Yesterday, I put up a column about how frustrating it is that one of the greatest Batman stories ever – the late ‘70s Detective Comics run from writer Steve Englehart and artist Marshall Rogers – is no longer in print in its entirety. I spoke to Englehart about the genesis of the run and today, he discusses its legacy and how it became one of the blueprints of the modern Batman.
The story, once collected in paperback under the forgettable title “Strange Apparitions,” is not only a tremendous Batman tale, it was extremely influential. Its DNA can be found in today’s comics, in both the Tim Burton and Christopher Nolan films, in the classic “Batman: The Animated Series,” and in even the “Arkham” series of video games.
In the years after the publication of the story — an arching tale of romance and adventure featuring an array of characters new and old such as Hugo Strange, Deadshot, Rupert Thorne, Silver St. Cloud and the Joker – DC and Warner Brothers finally began seriously planning a Batman film.
The film, Englehart said, was to be based on the Detective run.
Englehart and Rogers revamped Deadshot and it was AWESOME!
“They had a series of scripts about Batman and the Joker and Boss Thorne and Silver St. Cloud,” he recalled. “But they weren’t happy with what the Hollywood pros gave them, so they eventually asked me to write treatments they could work from (under comic book standards, not guild rules).
“Finally, they made the movie, and just before filming, they changed Silver’s name, and Thorne’s name. Ever since then, it was as if Marshall and (inker) Terry (Austin) and (letterer) John (Workman) and I never existed. We never got offered anything as the films and then the animated series proliferated. The collection of our run was published under the title ‘Strange Apparitions,’ which made it a little hard to find. They never asked us to do any more Batman comics.
“So the vast majority of my time with Marshall was spent not doing Batman and feeling hard done-by — and he had actually stayed on the book after I left, and had done the newspaper strip, so he was particularly unhappy about being made a non-person,” he said.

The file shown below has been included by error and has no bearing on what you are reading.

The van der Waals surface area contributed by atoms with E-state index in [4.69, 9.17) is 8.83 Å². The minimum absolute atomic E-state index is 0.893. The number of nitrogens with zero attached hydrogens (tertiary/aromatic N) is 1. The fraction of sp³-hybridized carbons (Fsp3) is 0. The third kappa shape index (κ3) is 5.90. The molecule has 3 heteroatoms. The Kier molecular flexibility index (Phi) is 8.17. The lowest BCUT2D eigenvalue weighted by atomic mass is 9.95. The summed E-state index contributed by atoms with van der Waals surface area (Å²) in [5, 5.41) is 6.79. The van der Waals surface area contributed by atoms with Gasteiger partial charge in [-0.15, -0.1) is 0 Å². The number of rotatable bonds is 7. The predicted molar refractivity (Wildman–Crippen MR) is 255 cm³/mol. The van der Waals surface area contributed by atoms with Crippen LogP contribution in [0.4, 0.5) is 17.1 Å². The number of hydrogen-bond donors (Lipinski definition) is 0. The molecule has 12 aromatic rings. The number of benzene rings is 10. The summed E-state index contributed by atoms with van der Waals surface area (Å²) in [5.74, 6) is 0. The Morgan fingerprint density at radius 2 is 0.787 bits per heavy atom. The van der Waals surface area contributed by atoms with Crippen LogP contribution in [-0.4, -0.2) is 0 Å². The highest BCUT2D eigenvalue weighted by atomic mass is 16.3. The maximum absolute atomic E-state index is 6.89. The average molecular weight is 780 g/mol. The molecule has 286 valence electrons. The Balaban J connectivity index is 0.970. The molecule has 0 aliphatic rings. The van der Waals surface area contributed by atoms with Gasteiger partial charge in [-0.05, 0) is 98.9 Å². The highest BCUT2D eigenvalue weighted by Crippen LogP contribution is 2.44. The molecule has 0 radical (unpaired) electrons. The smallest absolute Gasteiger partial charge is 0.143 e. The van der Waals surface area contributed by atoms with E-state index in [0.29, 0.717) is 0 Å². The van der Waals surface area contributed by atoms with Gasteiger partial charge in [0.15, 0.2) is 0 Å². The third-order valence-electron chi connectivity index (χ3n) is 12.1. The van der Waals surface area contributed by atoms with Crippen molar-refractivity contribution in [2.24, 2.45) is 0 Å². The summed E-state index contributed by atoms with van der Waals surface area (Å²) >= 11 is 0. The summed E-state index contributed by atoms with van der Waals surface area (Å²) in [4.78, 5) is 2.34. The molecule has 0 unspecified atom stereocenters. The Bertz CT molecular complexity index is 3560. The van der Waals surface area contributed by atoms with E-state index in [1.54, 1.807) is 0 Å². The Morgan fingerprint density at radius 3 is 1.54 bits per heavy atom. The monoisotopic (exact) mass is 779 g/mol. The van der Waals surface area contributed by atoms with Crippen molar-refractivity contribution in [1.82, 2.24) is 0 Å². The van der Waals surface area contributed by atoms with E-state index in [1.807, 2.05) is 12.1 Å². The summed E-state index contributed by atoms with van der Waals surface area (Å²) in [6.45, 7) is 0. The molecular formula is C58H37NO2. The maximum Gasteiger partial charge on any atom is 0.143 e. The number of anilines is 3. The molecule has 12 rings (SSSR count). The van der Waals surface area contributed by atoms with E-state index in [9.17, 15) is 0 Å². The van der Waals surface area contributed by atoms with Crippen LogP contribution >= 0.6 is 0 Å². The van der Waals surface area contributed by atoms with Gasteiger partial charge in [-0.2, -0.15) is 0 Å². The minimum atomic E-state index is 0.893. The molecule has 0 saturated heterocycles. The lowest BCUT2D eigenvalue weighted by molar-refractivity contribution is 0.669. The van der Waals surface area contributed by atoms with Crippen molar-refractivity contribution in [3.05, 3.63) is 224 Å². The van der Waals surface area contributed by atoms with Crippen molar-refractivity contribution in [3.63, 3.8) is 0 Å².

Fast forward about 15 years.
“When ‘Batman Begins,’ was on its way, DC decided to flood the market with Bat-material, and out of the 30-year blue, we get asked to do a sequel,” he said. “And since Marshall had moved to California in the intervening years, this time we worked as a team. We lived about 40 minutes apart, so every week we’d meet at a coffee shop somewhere between and spend three to four hours swilling caffeine and talking Batman.
“I’d tell him where the story was headed and he’d critique it. He’d show me his art for the week and I’d critique it. There were two parts to that: one, we were playing directly off each other for the first time, and two, we were doing Batman, which we both loved to do. There was absolutely no sense that it was 30 years since our first outing; we knew our characters like the backs of our hands. It made us wonder what “thirty years” actually means, since it was an undeniable fact and yet didn’t have any effect at all. Seriously, if we were musicians, tapes of those meetings would be out on bootlegs.”
The six-issue miniseries they produced was published in 2005 as “Dark Detective” and was later collected in its own paperback. It was successful enough and Englehart and Rogers were working on a third installment when Rogers died suddenly in 2007.
The original story ran in Detective Comics #469-#479, with the first two issues drawn by Walt Simonson. The last three issues included a reprint of a Denny O’Neil-Neal Adams story and a two-issue coda drawn by Rogers but written by Len Wein.
Englehart recalled that he had wide latitude to use the characters he wanted.
“If I was going to get a shot at one of my favorite characters, I wanted the Joker and I wanted the Penguin,” he said.
“I had seen reprints of the very early Batman, and had loved the darkness of it: lots of blacks in the art, and lots of pulp in the stories. As the guy charged with reviving him, I wanted to get that darkness back in there, so I had DC make Xeroxes of the first year of Detective from their library – there were no Archive Editions yet – and among those stories was Hugo Strange. He was the best of the pulp villains.